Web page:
Film: Sans Soleil (Sunless)
Format: Streaming video from NetFlix on various media.
If you look up Sans Soleil (Sunless) on the Internet and start reading through the criticism or the reviews on IMDB.com, you’ll see the phrase “Sans Soleil is a unique meditation on [insert subject(s)]” over and over. Evidently, this is an art film geek’s way of telling people that this is an art geek film, one that can be appreciated only by those who wear berets, sip Chateau d’Something, and smoke clove cigarettes.
So let’s get this out of the way right away: Chris Marker’s film is absolutely a meditation on life, culture, art, time, and more. As for unique, I’m not entirely sure. There were large chunks of this film that reminded me pretty strongly of films like Mondo Cane, even down to the actual filmed deaths of wild creatures and some of the more disturbing parts of the circle of life—vultures pecking at the eyes of a dead giraffe, for instance.
The film is essentially a 100+ minute montage of images, primarily from Guinea-Bissau and Japan. There is no chronology or story; instead, the film is a series of short monologues delivered by a narrator, who is herself describing letters she has received from the filmmaker, Marker’s alter ego. Parts of the film act as history lesson on Guinea-Bissau and its rise to nation status from Portuguese colony and its bloody birth and early years. Other parts are commentary on Japanese television and culture, as well as the emerging culture of video games—still brand new in the film’s year of 1982.
Marker draws metaphors everywhere, linking Pac-Man to life, for instance, although not in the way that I would have. He comments through his narrator that the game symbolizes the relationship of individual and environment. To my mind the metaphor works better seeing the eponymous hero of the game as an endless consumer, pursued through an unending maze by little personalized demons that eventually trap and kill him…but then I’m not the filmmaker here, am I?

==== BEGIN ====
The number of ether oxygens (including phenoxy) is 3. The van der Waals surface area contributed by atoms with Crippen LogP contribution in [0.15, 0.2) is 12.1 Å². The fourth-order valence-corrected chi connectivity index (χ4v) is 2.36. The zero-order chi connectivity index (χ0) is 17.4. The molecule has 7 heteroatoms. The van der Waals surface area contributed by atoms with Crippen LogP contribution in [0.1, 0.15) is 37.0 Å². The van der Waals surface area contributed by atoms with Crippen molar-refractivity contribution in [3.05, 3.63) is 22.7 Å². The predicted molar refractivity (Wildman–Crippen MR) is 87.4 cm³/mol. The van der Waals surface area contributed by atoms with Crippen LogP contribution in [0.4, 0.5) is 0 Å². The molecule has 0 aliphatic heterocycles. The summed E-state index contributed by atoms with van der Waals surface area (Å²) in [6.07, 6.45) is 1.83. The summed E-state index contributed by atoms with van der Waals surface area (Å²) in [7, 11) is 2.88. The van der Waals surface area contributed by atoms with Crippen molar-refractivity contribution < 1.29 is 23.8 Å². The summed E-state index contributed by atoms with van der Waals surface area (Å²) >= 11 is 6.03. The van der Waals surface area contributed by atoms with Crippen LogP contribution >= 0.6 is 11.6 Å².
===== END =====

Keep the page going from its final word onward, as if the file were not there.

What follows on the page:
Regardless, Marker does not shy away from terrible images, seeking a sort of beauty in horror that he attributes is also a part of Japanese culture. Even pain must be exquisite, he says, and he gives us a taste of the horrific. It is a terrible moment to see a giraffe shot through the neck, blood fountaining in twin geysers from each side of the neck, terrible to see a man walk up and put a rifle bullet through the creatures head, terrible to see the giraffe’s fate as vultures plunge neck-deep into the eye socket. Terrible also are the images of death of the people of Guinea-Bissau plagued by war and revolution after revolution.
It is entirely possible that I am not the right person to truly comment on Marker’s work here. What I can say is that this film is special. It comes across not so much as a film with a cohesive or connected story, but as a meandering expression of ideals and philosophy. It comes almost as stream of consciousness as the narrator skips from topic to topic and back again, going where the images take her, or perhaps the images instead follow her train of thought through the letters received from Marker’s persona. It feels almost like reading someone’s private journal entries, provided the author majored in philosophy.
Is it unique? In some ways certainly, although Mondo Cane is its natural parent and Koyaanisqatsi is a direct sibling. I can say that while I probably didn’t understand all of it, I found it visually fascinating, even when it was also visually disturbing and terrible. I was never bored by it.
I feel like I need to watch it again, or perhaps again and again, to truly understand what Marker was trying to accomplish here. It’s a film that doesn’t seem to do well on a single viewing, only acquiring meaning and relevance through repeated exposure. It demands and deserves to be taken seriously and studied, and that may be its most defining character trait. It is important, almost certainly in ways that I only partially fathom.
This is not truly a documentary, because it documents nothing beyond our unseen and unheard author’s musings, but it does play and feel like a documentary. Also, I watched this film on several different media, so it’s difficult for me to pinpoint exactly where I watched it. I think, ultimately, Marker would approve of that.
A few last notes. I was tempted to watch Vertigo, since a lot of parallels are drawn to that film, but I simply didn't have time. Second, I can see where many would find the soundtrack here annoying or disturbing, but I really liked it, particularly at the end. Third, films like this don't bore me, but they do have a tendency to make me sleepy.
Why to watch Sans Soleil: Interesting and meditative.
Why not to watch: Disjointed and sometimes gruesome.